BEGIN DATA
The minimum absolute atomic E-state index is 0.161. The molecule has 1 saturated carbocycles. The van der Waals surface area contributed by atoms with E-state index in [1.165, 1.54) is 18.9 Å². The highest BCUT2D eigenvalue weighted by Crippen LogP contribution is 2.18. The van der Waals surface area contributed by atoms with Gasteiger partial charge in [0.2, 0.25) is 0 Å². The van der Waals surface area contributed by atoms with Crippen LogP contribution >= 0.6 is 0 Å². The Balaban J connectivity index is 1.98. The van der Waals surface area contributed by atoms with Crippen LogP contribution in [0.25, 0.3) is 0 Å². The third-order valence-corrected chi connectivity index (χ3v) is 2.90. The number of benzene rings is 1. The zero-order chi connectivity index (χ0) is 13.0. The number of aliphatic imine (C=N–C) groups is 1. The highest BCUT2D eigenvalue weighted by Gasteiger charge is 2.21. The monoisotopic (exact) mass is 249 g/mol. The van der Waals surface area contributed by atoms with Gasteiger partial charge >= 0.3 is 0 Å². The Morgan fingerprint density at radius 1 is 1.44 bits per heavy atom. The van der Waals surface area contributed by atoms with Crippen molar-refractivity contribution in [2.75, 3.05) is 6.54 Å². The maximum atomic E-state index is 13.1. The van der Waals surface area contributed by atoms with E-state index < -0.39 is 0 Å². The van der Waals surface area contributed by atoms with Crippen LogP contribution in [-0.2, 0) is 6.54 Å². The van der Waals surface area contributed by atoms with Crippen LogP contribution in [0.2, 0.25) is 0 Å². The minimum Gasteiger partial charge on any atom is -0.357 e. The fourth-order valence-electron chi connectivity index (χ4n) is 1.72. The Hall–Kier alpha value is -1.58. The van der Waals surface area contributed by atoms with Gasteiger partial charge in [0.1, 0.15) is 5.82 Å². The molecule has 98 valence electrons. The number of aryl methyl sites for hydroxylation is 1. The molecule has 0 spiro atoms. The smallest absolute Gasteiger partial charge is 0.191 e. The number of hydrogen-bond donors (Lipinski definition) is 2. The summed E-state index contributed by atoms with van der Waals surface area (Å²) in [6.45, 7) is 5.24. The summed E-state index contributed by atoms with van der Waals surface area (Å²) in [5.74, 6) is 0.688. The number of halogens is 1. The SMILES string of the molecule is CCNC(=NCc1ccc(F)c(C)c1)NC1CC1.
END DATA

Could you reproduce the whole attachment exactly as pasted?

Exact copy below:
The minimum absolute atomic E-state index is 0.161. The molecule has 1 saturated carbocycles. The van der Waals surface area contributed by atoms with E-state index in [1.165, 1.54) is 18.9 Å². The highest BCUT2D eigenvalue weighted by Crippen LogP contribution is 2.18. The van der Waals surface area contributed by atoms with Gasteiger partial charge in [0.2, 0.25) is 0 Å². The van der Waals surface area contributed by atoms with Crippen LogP contribution >= 0.6 is 0 Å². The Balaban J connectivity index is 1.98. The van der Waals surface area contributed by atoms with Crippen LogP contribution in [0.25, 0.3) is 0 Å². The third-order valence-corrected chi connectivity index (χ3v) is 2.90. The number of benzene rings is 1. The zero-order chi connectivity index (χ0) is 13.0. The number of aliphatic imine (C=N–C) groups is 1. The highest BCUT2D eigenvalue weighted by Gasteiger charge is 2.21. The monoisotopic (exact) mass is 249 g/mol. The van der Waals surface area contributed by atoms with Gasteiger partial charge >= 0.3 is 0 Å². The Morgan fingerprint density at radius 1 is 1.44 bits per heavy atom. The van der Waals surface area contributed by atoms with Crippen molar-refractivity contribution in [2.75, 3.05) is 6.54 Å². The maximum atomic E-state index is 13.1. The van der Waals surface area contributed by atoms with E-state index < -0.39 is 0 Å². The van der Waals surface area contributed by atoms with Crippen LogP contribution in [-0.2, 0) is 6.54 Å². The van der Waals surface area contributed by atoms with Crippen LogP contribution in [0.2, 0.25) is 0 Å². The minimum Gasteiger partial charge on any atom is -0.357 e. The fourth-order valence-electron chi connectivity index (χ4n) is 1.72. The Hall–Kier alpha value is -1.58. The van der Waals surface area contributed by atoms with Gasteiger partial charge in [0.1, 0.15) is 5.82 Å². The molecule has 98 valence electrons. The number of aryl methyl sites for hydroxylation is 1. The molecule has 0 spiro atoms. The smallest absolute Gasteiger partial charge is 0.191 e. The number of hydrogen-bond donors (Lipinski definition) is 2. The summed E-state index contributed by atoms with van der Waals surface area (Å²) in [6.45, 7) is 5.24. The summed E-state index contributed by atoms with van der Waals surface area (Å²) in [5.74, 6) is 0.688. The number of halogens is 1. The SMILES string of the molecule is CCNC(=NCc1ccc(F)c(C)c1)NC1CC1.